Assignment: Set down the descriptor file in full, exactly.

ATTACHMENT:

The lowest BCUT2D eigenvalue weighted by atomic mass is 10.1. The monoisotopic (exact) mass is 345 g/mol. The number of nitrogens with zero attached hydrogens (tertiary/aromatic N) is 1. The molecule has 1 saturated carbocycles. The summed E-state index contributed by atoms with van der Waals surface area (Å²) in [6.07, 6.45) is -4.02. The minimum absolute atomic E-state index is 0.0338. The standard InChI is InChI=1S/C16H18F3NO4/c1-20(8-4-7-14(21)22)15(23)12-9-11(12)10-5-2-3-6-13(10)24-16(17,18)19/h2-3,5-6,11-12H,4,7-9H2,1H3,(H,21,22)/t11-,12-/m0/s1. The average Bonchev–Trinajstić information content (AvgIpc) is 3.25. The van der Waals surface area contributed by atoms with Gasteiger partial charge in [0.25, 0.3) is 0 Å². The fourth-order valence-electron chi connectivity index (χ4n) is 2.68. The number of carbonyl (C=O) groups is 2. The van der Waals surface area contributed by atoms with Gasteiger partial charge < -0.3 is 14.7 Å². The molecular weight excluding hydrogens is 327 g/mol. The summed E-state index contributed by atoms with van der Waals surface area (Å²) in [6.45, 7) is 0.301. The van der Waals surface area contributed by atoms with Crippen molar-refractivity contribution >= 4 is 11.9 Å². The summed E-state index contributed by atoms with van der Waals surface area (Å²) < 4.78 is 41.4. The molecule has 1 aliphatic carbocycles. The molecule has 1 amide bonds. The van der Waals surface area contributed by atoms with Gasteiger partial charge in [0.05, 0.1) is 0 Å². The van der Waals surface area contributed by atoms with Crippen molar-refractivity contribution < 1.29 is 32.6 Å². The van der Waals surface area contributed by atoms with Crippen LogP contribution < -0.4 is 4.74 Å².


The lowest BCUT2D eigenvalue weighted by atomic mass is 10.1. The monoisotopic (exact) mass is 345 g/mol. The number of nitrogens with zero attached hydrogens (tertiary/aromatic N) is 1. The molecule has 1 saturated carbocycles. The summed E-state index contributed by atoms with van der Waals surface area (Å²) in [6.07, 6.45) is -4.02. The minimum absolute atomic E-state index is 0.0338. The standard InChI is InChI=1S/C16H18F3NO4/c1-20(8-4-7-14(21)22)15(23)12-9-11(12)10-5-2-3-6-13(10)24-16(17,18)19/h2-3,5-6,11-12H,4,7-9H2,1H3,(H,21,22)/t11-,12-/m0/s1. The average Bonchev–Trinajstić information content (AvgIpc) is 3.25. The van der Waals surface area contributed by atoms with Gasteiger partial charge in [0.25, 0.3) is 0 Å². The fourth-order valence-electron chi connectivity index (χ4n) is 2.68. The number of carbonyl (C=O) groups is 2. The van der Waals surface area contributed by atoms with Gasteiger partial charge < -0.3 is 14.7 Å². The molecular weight excluding hydrogens is 327 g/mol. The summed E-state index contributed by atoms with van der Waals surface area (Å²) in [6.45, 7) is 0.301. The van der Waals surface area contributed by atoms with Crippen molar-refractivity contribution >= 4 is 11.9 Å². The summed E-state index contributed by atoms with van der Waals surface area (Å²) < 4.78 is 41.4. The molecule has 1 aliphatic carbocycles. The molecule has 1 amide bonds. The van der Waals surface area contributed by atoms with Gasteiger partial charge in [0.05, 0.1) is 0 Å². The van der Waals surface area contributed by atoms with Crippen molar-refractivity contribution < 1.29 is 32.6 Å². The van der Waals surface area contributed by atoms with Crippen LogP contribution < -0.4 is 4.74 Å².